Abstract The colorectal cancer (CRC) incidence in Norway has increased considerably during the last fifty years. The main aim of this study was to examine whether hydrogenated fish oil can induce or increase CRC in AOM treated A/J mice.
The effects of three diets containing hydrogenated fish oil (HFO) (19 w/w %); partially hydrogenated (PHFO), highly hydrogenated (HHFO), or totally hydrogenated (THFO), mixed with corn oil (1 w/w %) in AIN-76M, was studied. Fish oil (FO), butter oil (BO), soybean oil (SO), and soybean oil similarly hydrogenated as the fish oil; PHSO, HHSO and THSO were controls.
Tumors identified by surface examination of unsectioned methylene blue stained colon preparations transilluminated in the inverse light microscope, revealed no statistically significant evidence of increasing induction and/or growth of CRC by HFO compared with unhydrogenated FO, or with increasing hydrogenation degree of HFO or HSO, or by HFO in comparison with corresponding hydrogenation degrees of HSO.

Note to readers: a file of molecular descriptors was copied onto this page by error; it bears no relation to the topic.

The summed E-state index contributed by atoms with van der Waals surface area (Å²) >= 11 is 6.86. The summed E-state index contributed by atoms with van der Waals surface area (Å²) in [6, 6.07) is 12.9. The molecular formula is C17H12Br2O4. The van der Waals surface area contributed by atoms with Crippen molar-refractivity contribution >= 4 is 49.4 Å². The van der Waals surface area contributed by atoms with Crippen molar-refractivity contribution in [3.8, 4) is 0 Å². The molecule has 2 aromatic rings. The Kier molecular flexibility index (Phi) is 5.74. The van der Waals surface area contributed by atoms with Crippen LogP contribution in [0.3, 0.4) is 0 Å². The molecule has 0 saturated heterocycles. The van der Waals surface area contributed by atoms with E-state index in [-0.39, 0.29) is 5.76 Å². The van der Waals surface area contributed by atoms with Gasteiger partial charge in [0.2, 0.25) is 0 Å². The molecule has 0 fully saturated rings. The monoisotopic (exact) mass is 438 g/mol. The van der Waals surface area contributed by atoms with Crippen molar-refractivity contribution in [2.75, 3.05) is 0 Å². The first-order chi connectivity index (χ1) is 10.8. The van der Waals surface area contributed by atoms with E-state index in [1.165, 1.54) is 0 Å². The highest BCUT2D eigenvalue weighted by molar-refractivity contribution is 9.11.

On the contrary, PHSO clearly increased tumor growth in females and tumor load in males, compared with PHFO. In females; THFO increased tumor growth compared with PHFO, and PHSO increased tumor number compared with HHSO. In males; THFO increased tumor number compared with PHFO and HHFO, and tumor load compared with HHFO.
Compared with SO; THFO protected females regarding tumor incidence, PHFO regarding tumor growth even though unhydrogenated FO did not seem to protect, and PHFO and HHFO regarding tumor load. Compared with BO; HHFO protected males regarding tumor load even though unhydrogenated FO did not seem to protect.
Patterns in the material seemed to indicate that any of the oils, dependent of gender, showed signs of being related to induction and/or growth of CRC in these animals.